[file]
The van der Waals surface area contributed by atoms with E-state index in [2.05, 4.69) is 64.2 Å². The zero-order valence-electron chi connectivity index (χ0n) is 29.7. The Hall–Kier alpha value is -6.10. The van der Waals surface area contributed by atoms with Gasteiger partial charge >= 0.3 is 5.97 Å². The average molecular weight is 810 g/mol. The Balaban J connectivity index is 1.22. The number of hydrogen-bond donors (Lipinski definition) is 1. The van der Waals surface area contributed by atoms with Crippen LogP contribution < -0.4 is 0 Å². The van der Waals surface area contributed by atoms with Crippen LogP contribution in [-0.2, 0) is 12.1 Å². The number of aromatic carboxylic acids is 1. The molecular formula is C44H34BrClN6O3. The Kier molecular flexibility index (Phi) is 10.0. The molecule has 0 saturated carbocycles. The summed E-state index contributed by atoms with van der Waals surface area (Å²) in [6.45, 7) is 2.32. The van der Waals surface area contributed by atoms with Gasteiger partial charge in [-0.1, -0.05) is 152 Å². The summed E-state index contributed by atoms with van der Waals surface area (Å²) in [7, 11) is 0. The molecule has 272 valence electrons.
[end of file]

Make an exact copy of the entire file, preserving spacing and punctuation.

The van der Waals surface area contributed by atoms with E-state index in [2.05, 4.69) is 64.2 Å². The zero-order valence-electron chi connectivity index (χ0n) is 29.7. The Hall–Kier alpha value is -6.10. The van der Waals surface area contributed by atoms with Gasteiger partial charge >= 0.3 is 5.97 Å². The average molecular weight is 810 g/mol. The Balaban J connectivity index is 1.22. The number of hydrogen-bond donors (Lipinski definition) is 1. The van der Waals surface area contributed by atoms with Crippen LogP contribution < -0.4 is 0 Å². The van der Waals surface area contributed by atoms with Crippen LogP contribution in [-0.2, 0) is 12.1 Å². The number of aromatic carboxylic acids is 1. The molecular formula is C44H34BrClN6O3. The Kier molecular flexibility index (Phi) is 10.0. The molecule has 0 saturated carbocycles. The summed E-state index contributed by atoms with van der Waals surface area (Å²) in [6.45, 7) is 2.32. The van der Waals surface area contributed by atoms with Gasteiger partial charge in [-0.1, -0.05) is 152 Å². The summed E-state index contributed by atoms with van der Waals surface area (Å²) in [7, 11) is 0. The molecule has 272 valence electrons.